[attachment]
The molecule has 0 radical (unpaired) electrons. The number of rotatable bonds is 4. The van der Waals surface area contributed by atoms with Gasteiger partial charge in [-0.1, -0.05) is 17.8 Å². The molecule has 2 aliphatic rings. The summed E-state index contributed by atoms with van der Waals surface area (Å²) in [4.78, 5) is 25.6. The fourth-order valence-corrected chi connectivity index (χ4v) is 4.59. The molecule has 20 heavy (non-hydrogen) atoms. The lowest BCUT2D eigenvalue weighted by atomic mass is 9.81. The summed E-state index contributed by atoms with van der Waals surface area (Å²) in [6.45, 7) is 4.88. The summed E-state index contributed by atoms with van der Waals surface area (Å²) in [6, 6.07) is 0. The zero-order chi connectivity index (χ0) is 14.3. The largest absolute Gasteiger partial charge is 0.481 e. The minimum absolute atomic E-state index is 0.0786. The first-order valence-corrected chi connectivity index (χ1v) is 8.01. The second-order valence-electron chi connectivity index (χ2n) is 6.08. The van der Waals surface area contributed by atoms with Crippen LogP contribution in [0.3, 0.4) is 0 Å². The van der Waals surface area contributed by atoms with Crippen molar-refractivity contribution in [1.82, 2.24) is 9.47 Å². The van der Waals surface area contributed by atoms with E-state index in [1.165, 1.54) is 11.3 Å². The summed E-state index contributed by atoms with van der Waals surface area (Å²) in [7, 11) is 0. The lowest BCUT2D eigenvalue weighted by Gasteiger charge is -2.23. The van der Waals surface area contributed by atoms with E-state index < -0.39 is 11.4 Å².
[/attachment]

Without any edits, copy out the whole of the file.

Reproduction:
The molecule has 0 radical (unpaired) electrons. The number of rotatable bonds is 4. The van der Waals surface area contributed by atoms with Gasteiger partial charge in [-0.1, -0.05) is 17.8 Å². The molecule has 2 aliphatic rings. The summed E-state index contributed by atoms with van der Waals surface area (Å²) in [4.78, 5) is 25.6. The fourth-order valence-corrected chi connectivity index (χ4v) is 4.59. The molecule has 20 heavy (non-hydrogen) atoms. The lowest BCUT2D eigenvalue weighted by atomic mass is 9.81. The summed E-state index contributed by atoms with van der Waals surface area (Å²) in [6.45, 7) is 4.88. The summed E-state index contributed by atoms with van der Waals surface area (Å²) in [6, 6.07) is 0. The zero-order chi connectivity index (χ0) is 14.3. The largest absolute Gasteiger partial charge is 0.481 e. The minimum absolute atomic E-state index is 0.0786. The first-order valence-corrected chi connectivity index (χ1v) is 8.01. The second-order valence-electron chi connectivity index (χ2n) is 6.08. The van der Waals surface area contributed by atoms with Crippen LogP contribution in [0.3, 0.4) is 0 Å². The van der Waals surface area contributed by atoms with Crippen molar-refractivity contribution in [1.82, 2.24) is 9.47 Å². The van der Waals surface area contributed by atoms with E-state index in [1.165, 1.54) is 11.3 Å². The summed E-state index contributed by atoms with van der Waals surface area (Å²) in [7, 11) is 0. The lowest BCUT2D eigenvalue weighted by Gasteiger charge is -2.23. The van der Waals surface area contributed by atoms with E-state index < -0.39 is 11.4 Å².